The way that we perceive, react, or are affected by products and services is a function of a host of factors. The following are factors that tend to have an effect on consumer behavior:
Culture — culture, sub-cultures, and social classes. This refers to the general or overall culture of a group of people. For instance, there is a thing called as Filipino culture, but there are also distinct cultural behaviors within and among sub-cultures of the Filipino culture. Ilocanos or those from the Ilocos region have slightly different priorities, core values, shared histories, and even language compared to, say; Cebuanos or people from Cebu. These differences, however, lead to distinct market segments that may even manifest distinct tastes and preferences for products and services.
Social factors — reference groups, family, roles, and status. This is all about the norms of behavior among even smaller groups, namely the social groups where a consumer belongs to. People tend to want to behave in the same manner that their peers do so that there is an established (albeit likely unwritten) code of conformity among them. The market may also look up to certain aspirational groups whose behaviors they seek to emulate and may even look down on certain groups that they want to dissociate from. All of these affect the market’s behavior in terms of deciding on what they should wear, what they should eat, who to aspire to be like, where to go, and more.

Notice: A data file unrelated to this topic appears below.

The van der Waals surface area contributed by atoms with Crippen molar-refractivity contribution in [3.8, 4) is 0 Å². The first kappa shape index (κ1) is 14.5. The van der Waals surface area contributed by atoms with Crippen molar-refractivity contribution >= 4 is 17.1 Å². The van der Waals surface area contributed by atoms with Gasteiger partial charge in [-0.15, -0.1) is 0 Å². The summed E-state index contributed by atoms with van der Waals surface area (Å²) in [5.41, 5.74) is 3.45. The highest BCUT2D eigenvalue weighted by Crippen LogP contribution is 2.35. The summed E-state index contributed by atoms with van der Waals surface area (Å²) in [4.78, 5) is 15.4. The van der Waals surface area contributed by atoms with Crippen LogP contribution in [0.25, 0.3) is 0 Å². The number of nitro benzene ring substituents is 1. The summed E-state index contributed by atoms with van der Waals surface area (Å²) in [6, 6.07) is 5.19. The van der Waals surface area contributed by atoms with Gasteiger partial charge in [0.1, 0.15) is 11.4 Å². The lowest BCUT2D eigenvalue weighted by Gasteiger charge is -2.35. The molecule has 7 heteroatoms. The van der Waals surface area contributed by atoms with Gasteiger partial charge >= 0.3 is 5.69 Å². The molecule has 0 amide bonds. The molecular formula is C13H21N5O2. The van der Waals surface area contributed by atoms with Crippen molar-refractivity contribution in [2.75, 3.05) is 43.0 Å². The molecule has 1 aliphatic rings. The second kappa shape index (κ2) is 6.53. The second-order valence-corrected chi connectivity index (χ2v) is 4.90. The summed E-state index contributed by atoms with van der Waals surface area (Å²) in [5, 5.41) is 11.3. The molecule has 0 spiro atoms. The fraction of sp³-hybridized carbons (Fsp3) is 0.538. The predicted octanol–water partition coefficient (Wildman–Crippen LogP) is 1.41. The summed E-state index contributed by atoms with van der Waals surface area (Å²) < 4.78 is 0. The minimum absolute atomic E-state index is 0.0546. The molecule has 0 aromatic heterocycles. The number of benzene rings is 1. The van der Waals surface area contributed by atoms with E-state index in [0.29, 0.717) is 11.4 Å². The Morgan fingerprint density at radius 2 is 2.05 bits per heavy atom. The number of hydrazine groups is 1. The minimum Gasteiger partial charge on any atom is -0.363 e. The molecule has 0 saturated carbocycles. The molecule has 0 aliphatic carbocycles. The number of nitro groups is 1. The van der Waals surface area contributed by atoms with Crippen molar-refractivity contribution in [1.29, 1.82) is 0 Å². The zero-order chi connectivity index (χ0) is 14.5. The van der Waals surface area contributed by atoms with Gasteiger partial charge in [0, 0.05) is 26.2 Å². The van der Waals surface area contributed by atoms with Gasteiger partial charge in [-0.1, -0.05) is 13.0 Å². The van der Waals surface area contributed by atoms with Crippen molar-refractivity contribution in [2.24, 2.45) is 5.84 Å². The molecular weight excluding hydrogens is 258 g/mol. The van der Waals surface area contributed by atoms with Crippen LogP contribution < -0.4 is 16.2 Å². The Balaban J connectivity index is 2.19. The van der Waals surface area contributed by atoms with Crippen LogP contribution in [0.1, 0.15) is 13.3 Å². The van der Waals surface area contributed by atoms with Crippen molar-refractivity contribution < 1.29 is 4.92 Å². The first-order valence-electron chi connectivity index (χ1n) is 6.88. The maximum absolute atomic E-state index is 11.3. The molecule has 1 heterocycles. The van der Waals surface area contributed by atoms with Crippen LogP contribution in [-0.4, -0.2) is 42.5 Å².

Personal factors — age, life cycle stage, occupation, and economic circumstances. Aside from external social factors, the demographics of the individual also affect the manner by which products and services are viewed and treated. The taste and preferences of younger people will be different from that of more senior individuals. Men and women tend to look for different things on many types of products. Disposable income defines what people can and cannot buy, while physical location limits access to services.
Psychological factors — motivation, perception, learning, beliefs, and attitudes. This is how an individual behaves and behavior is a very intimate thing. It is the result of how we are raised, who we interact with, what our histories are, and much more. This includes our personal preferences (Crunchy cereals or soft? Classical music or rock?), opinions, and overall behavior.
Culture, for one, can heavily affect product design and marketing. Often, because we believe so strongly in the wisdom of our “crowd,” we do not even bother to step back to assess whether or not our beliefs are in fact sound.
In South Korea, there is a very pervasive belief that leaving an electric fan running with the windows all shut can cause serious physical harm or even death. Even with the absence of scientific proof to verify this and with the rest of the world not believing this, South Koreans are so convinced of this fact that electric fans must have auto shut-off timers on them or else they will not be sellable. (McRaney 2013)
In all, there are quite a huge number of factors that affect consumer behavior. • To discuss all of these will be far too comprehensive, but two sets of factors in particular bear more in-depth discussions in Income vs. Socio-Economic Class